Wednesday, December 14, 2005 Filed in: rivers
Having decided to hit the river at dawn, I miscalculate and arrive before the sun comes up. This presents an interesting and immediate problem. I can't see anything.
I have a cigarette and wait for dawn. When it comes I discover that there's a tree in my swim. Not a little bit of debris nudged into the river by the winter floods, but a fully-fledged, bloody great Ent of a thing, roots and all. It's completely changed the way the river works in this stretch. What used to be a slack is now little fizzing torrent, the soft spot below the overhanging tree on the far bank (and how long will that stay up...eh?) now swirls angrily. Everything's different.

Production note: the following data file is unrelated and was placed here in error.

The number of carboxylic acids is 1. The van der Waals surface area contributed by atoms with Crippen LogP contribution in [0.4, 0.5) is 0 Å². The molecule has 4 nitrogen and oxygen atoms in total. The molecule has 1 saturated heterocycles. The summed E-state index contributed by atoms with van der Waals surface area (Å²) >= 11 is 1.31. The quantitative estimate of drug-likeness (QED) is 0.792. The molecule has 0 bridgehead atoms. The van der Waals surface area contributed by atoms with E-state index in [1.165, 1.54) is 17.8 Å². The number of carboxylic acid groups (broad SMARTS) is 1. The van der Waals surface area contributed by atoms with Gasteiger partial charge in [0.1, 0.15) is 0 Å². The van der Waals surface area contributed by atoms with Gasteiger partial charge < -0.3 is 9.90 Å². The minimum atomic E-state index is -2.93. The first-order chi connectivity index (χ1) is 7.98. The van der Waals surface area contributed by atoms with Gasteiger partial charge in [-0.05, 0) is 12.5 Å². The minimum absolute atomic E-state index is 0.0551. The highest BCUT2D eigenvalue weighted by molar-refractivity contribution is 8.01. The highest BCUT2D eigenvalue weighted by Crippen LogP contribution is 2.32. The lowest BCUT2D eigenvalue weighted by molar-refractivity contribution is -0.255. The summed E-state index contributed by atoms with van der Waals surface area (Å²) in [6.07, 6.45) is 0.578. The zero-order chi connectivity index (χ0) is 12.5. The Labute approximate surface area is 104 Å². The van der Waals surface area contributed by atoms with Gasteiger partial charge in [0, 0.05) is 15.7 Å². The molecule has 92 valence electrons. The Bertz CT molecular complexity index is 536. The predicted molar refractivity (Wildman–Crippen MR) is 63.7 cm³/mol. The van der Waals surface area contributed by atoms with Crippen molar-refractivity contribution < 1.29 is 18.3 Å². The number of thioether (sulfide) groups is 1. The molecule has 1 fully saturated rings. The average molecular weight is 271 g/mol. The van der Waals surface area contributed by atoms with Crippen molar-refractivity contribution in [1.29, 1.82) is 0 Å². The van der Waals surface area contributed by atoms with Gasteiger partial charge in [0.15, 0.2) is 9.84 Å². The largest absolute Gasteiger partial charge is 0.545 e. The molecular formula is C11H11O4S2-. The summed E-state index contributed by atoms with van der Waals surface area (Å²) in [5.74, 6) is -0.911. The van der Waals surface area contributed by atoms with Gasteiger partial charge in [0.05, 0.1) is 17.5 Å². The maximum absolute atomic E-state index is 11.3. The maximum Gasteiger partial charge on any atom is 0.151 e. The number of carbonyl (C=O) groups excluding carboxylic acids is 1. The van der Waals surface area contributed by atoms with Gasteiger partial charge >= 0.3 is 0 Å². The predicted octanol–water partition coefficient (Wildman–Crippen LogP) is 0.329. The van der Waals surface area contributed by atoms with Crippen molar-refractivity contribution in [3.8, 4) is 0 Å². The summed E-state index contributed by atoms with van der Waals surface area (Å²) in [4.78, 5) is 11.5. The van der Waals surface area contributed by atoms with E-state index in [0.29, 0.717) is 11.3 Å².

Anglers pretend to like change (Oh the way the seasons affect the fish, the difference between the river in Spring, all flighty and full of promise, and its dark sullen cousin in Winter, all...you get the idea) but secretly we hate it. Anglers want their waters to be constant, like a comfortable old lover who, having found moves that work, can be counted on to repeat them every time. Constant waters make us look good. We catch more fish on constant waters.
I glare at the tree in my swim. Unlike Burnham wood, it does not move. I cast downstream and begin to 'work' (I use the term loosely) the bait around the swim. After an hour Sean turns up and we catch up. He leaves around 8.30 and at 10.30, toes frozen, I pack up, having caught nothing, not even the tree.